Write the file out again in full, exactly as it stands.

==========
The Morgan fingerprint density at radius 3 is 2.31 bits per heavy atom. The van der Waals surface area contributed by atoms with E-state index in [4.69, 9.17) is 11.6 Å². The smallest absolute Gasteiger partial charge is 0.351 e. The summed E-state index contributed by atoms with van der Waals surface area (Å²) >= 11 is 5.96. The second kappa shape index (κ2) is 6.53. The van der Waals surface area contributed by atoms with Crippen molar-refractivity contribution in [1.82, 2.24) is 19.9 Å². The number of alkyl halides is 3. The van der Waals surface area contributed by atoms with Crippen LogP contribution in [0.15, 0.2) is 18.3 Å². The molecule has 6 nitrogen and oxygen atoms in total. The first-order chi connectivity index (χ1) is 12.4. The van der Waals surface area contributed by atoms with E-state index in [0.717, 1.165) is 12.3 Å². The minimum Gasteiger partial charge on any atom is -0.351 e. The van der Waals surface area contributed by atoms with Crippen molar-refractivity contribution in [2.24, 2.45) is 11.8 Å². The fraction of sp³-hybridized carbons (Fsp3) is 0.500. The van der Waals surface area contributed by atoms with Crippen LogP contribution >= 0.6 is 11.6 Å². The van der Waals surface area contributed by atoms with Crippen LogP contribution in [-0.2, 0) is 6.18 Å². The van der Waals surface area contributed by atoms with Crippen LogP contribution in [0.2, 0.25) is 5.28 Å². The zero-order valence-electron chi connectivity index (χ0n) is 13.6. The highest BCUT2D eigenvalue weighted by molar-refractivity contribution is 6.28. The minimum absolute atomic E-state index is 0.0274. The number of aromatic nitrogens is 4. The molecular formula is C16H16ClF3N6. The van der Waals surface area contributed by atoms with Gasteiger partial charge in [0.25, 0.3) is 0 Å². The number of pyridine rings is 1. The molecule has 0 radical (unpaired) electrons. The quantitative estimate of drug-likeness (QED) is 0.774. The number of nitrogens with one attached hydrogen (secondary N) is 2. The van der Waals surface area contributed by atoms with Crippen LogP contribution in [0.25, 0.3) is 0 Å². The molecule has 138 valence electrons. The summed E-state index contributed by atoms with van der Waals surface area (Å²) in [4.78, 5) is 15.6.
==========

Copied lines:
The Morgan fingerprint density at radius 3 is 2.31 bits per heavy atom. The van der Waals surface area contributed by atoms with E-state index in [4.69, 9.17) is 11.6 Å². The smallest absolute Gasteiger partial charge is 0.351 e. The summed E-state index contributed by atoms with van der Waals surface area (Å²) >= 11 is 5.96. The second kappa shape index (κ2) is 6.53. The van der Waals surface area contributed by atoms with Crippen molar-refractivity contribution in [1.82, 2.24) is 19.9 Å². The number of alkyl halides is 3. The van der Waals surface area contributed by atoms with Crippen LogP contribution in [0.15, 0.2) is 18.3 Å². The molecule has 6 nitrogen and oxygen atoms in total. The first-order chi connectivity index (χ1) is 12.4. The van der Waals surface area contributed by atoms with E-state index in [0.717, 1.165) is 12.3 Å². The minimum Gasteiger partial charge on any atom is -0.351 e. The van der Waals surface area contributed by atoms with Crippen molar-refractivity contribution in [2.24, 2.45) is 11.8 Å². The fraction of sp³-hybridized carbons (Fsp3) is 0.500. The van der Waals surface area contributed by atoms with Crippen LogP contribution >= 0.6 is 11.6 Å². The van der Waals surface area contributed by atoms with Crippen LogP contribution in [-0.2, 0) is 6.18 Å². The van der Waals surface area contributed by atoms with Crippen LogP contribution in [0.2, 0.25) is 5.28 Å². The zero-order valence-electron chi connectivity index (χ0n) is 13.6. The highest BCUT2D eigenvalue weighted by molar-refractivity contribution is 6.28. The minimum absolute atomic E-state index is 0.0274. The number of aromatic nitrogens is 4. The molecular formula is C16H16ClF3N6. The van der Waals surface area contributed by atoms with Gasteiger partial charge in [0.25, 0.3) is 0 Å². The number of pyridine rings is 1. The molecule has 0 radical (unpaired) electrons. The quantitative estimate of drug-likeness (QED) is 0.774. The number of nitrogens with one attached hydrogen (secondary N) is 2. The van der Waals surface area contributed by atoms with Crippen LogP contribution in [0.25, 0.3) is 0 Å². The molecule has 138 valence electrons. The summed E-state index contributed by atoms with van der Waals surface area (Å²) in [4.78, 5) is 15.6.